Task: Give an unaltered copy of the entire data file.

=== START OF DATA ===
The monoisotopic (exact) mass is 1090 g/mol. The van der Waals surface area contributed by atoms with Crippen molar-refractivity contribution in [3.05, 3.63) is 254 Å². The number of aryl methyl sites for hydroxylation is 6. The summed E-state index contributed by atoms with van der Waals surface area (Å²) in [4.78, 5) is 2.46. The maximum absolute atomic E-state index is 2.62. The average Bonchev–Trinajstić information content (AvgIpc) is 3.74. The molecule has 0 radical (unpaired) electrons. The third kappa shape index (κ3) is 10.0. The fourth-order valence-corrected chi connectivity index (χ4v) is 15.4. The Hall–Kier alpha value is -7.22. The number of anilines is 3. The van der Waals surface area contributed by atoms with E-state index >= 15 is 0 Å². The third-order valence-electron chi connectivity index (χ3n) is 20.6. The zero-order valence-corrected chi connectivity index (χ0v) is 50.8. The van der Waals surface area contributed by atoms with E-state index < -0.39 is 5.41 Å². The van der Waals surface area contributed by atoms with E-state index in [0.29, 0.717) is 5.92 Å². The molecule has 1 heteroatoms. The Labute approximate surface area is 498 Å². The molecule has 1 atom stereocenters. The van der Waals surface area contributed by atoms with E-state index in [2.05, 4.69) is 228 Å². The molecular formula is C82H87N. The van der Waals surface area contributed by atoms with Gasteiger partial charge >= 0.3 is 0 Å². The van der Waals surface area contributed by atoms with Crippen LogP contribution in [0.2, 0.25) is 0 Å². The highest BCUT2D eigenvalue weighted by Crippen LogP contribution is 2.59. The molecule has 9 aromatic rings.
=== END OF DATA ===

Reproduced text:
The monoisotopic (exact) mass is 1090 g/mol. The van der Waals surface area contributed by atoms with Crippen molar-refractivity contribution in [3.05, 3.63) is 254 Å². The number of aryl methyl sites for hydroxylation is 6. The summed E-state index contributed by atoms with van der Waals surface area (Å²) in [4.78, 5) is 2.46. The maximum absolute atomic E-state index is 2.62. The average Bonchev–Trinajstić information content (AvgIpc) is 3.74. The molecule has 0 radical (unpaired) electrons. The third kappa shape index (κ3) is 10.0. The fourth-order valence-corrected chi connectivity index (χ4v) is 15.4. The Hall–Kier alpha value is -7.22. The number of anilines is 3. The van der Waals surface area contributed by atoms with E-state index >= 15 is 0 Å². The third-order valence-electron chi connectivity index (χ3n) is 20.6. The zero-order valence-corrected chi connectivity index (χ0v) is 50.8. The van der Waals surface area contributed by atoms with E-state index < -0.39 is 5.41 Å². The van der Waals surface area contributed by atoms with E-state index in [0.29, 0.717) is 5.92 Å². The molecule has 1 heteroatoms. The Labute approximate surface area is 498 Å². The molecule has 1 atom stereocenters. The van der Waals surface area contributed by atoms with E-state index in [2.05, 4.69) is 228 Å². The molecular formula is C82H87N. The van der Waals surface area contributed by atoms with Gasteiger partial charge >= 0.3 is 0 Å². The van der Waals surface area contributed by atoms with Crippen LogP contribution in [0.2, 0.25) is 0 Å². The highest BCUT2D eigenvalue weighted by Crippen LogP contribution is 2.59. The molecule has 9 aromatic rings.